In the beginning, it lay sleeping. In the beginning, there was ice. A gigantic mantle of pure ice, awaiting the coming of Earth's spring.

Credit: Radio-Canada, colour, 01:08


"In all who have experienced it-from early explorers to present-day visitors-the huge waterway known as the St. Lawrence River has inspired surprise, admiration, fear and increasing concern for its survival. The fate of the river is, after all, closely tied to our own well-being.

"It isn't easy to do justice to the beauty and extraordinary magnitude of the river. Everything to do with it is breathtaking. It's very challenging to capture, in animated drawings, the immensity of this body of water, the constant play of colour and light.

"Originating in the Great Lakes, at an altitude of 180 metres, the St. Lawrence wends its way to the Atlantic in a series of spectacular cataracts, impetuous rapids and broad stretches of water. Circling into thousands of bays along its way, the river is fed by major tributaries supporting a huge array of life forms, from plankton to blue whales. For thousands of years, human populations have prospered along the shores of this most generous river.

"Nowadays, we rarely think about the time when humans were unintrusive and didn't have the destructive power of firearms and industry at their disposal. Our reckless greed has had disastrous effects on what seemed to be a limitless source of life and vitality.

"It's important for people to know how the St. Lawrence was before to realize what's been lost. Five very populous bird species have disappeared. Sailors used to complain about the huge number of whales; their ships would often collide with enormous sea turtles, sometimes weighing up to a ton. Today, it's extremely rare to see marine life in these waters. People pay to go whale-watching on the St. Lawrence; it's quite a thrill if one of these behemoths happens to surface from its depths."

To research the film, Frédéric Back travelled to Quebec City, Rimouski, Forillon and Havre-Saint-Pierre, and then boarded the Express-Nordic supply ship to sail along the Lower North Shore as far as Blanc-Sablon. The script and narration are the result of a close collaboration with biologists and historians, since Back wanted to make sure he was creating a reliable resource for the general public, teachers and students. In just 24 minutes, the film offers an encompassing view of the St. Lawrence, past and present, in the hope that viewers will rally forces and pressure governments to put conservation policies into place.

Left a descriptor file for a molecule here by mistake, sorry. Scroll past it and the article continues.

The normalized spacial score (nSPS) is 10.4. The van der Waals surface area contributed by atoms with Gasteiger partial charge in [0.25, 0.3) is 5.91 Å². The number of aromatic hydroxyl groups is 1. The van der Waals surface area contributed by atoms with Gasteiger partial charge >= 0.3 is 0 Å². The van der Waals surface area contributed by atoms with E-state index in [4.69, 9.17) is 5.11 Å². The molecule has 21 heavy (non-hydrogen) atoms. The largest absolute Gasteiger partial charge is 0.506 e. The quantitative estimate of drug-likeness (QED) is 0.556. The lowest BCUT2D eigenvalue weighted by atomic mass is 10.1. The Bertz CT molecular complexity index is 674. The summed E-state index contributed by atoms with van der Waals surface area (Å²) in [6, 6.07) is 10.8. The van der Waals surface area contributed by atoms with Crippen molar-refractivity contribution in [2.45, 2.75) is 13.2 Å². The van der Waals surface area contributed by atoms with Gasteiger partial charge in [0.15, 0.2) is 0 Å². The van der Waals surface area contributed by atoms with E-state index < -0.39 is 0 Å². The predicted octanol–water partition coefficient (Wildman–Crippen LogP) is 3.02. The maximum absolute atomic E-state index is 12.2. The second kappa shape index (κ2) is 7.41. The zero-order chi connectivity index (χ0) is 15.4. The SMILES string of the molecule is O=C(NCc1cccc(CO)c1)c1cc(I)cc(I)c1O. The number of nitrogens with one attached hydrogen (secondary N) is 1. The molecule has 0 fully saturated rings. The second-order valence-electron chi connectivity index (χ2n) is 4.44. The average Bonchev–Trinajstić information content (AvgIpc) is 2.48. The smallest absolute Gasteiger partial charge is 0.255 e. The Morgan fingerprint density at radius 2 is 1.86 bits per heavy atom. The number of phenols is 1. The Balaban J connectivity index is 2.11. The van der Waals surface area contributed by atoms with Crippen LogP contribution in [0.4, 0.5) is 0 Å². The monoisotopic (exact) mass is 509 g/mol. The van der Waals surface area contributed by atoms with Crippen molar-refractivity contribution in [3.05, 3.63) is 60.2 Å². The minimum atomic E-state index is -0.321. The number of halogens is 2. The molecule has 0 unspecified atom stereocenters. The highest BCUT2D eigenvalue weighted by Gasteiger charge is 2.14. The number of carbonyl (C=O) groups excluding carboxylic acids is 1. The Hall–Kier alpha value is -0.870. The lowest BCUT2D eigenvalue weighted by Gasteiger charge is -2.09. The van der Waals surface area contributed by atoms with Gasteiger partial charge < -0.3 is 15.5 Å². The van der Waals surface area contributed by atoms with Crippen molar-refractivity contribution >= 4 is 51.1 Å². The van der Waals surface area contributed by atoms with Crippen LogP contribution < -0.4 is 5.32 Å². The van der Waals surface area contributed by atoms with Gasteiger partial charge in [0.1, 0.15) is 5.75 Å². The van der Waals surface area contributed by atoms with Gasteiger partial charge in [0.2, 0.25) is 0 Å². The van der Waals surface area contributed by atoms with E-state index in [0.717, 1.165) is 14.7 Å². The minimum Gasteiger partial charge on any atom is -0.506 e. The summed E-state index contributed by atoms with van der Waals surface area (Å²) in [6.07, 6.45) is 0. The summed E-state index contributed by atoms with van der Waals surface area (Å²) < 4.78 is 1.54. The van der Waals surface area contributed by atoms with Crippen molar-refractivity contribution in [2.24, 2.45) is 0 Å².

All of the world's rivers are in a similar predicament. From life-giving waters, they became access routes to unknown lands, spawning great civilizations that have since become the source of their demise. This film offers a glimpse of the relatively short history of the St. Lawrence from its origins to its present state, following the arrival of the Europeans in the sixteenth century. It recreates the river's former glory and lays bare the waves of senseless destruction it has suffered over the years.

"People are starting to be more aware. Efforts are being made to restore and protect this natural resource. Like all of the world's great rivers, the St. Lawrence is there to be rediscovered, to be loved, to be saved. We must all take part in this rescue effort, because water is a source of life, of beauty and of hope."

The film has given rise to a book written by biologist Claude Villeneuve and illustrated with original drawings by Frédéric Back. Although it only exists in French, the book Le Fleuve aux grandes eaux is a valuable source of scientific information for those eager to learn more about the beleaguered St. Lawrence.


Over a million years ago, glaciers began gouging the bed of a colossal river that the Aboriginal people would call 'Magtogoek' (the path that walks), today known as the St. Lawrence River. The Mighty River is a love song, a tribute to a gentle giant whose beauty we have taken for granted. The film has a lot to teach us: about the history of the river and its astounding riches; about the people who have lived, and continue to live, on its shores. The story of the St. Lawrence is the story of the rivers of the world. It is the story of life itself-a fragile life that tentatively takes hold and then bursts forth. A life that abounds seemingly without end, only to wither under the relentless attacks of a rapacious and reckless humankind.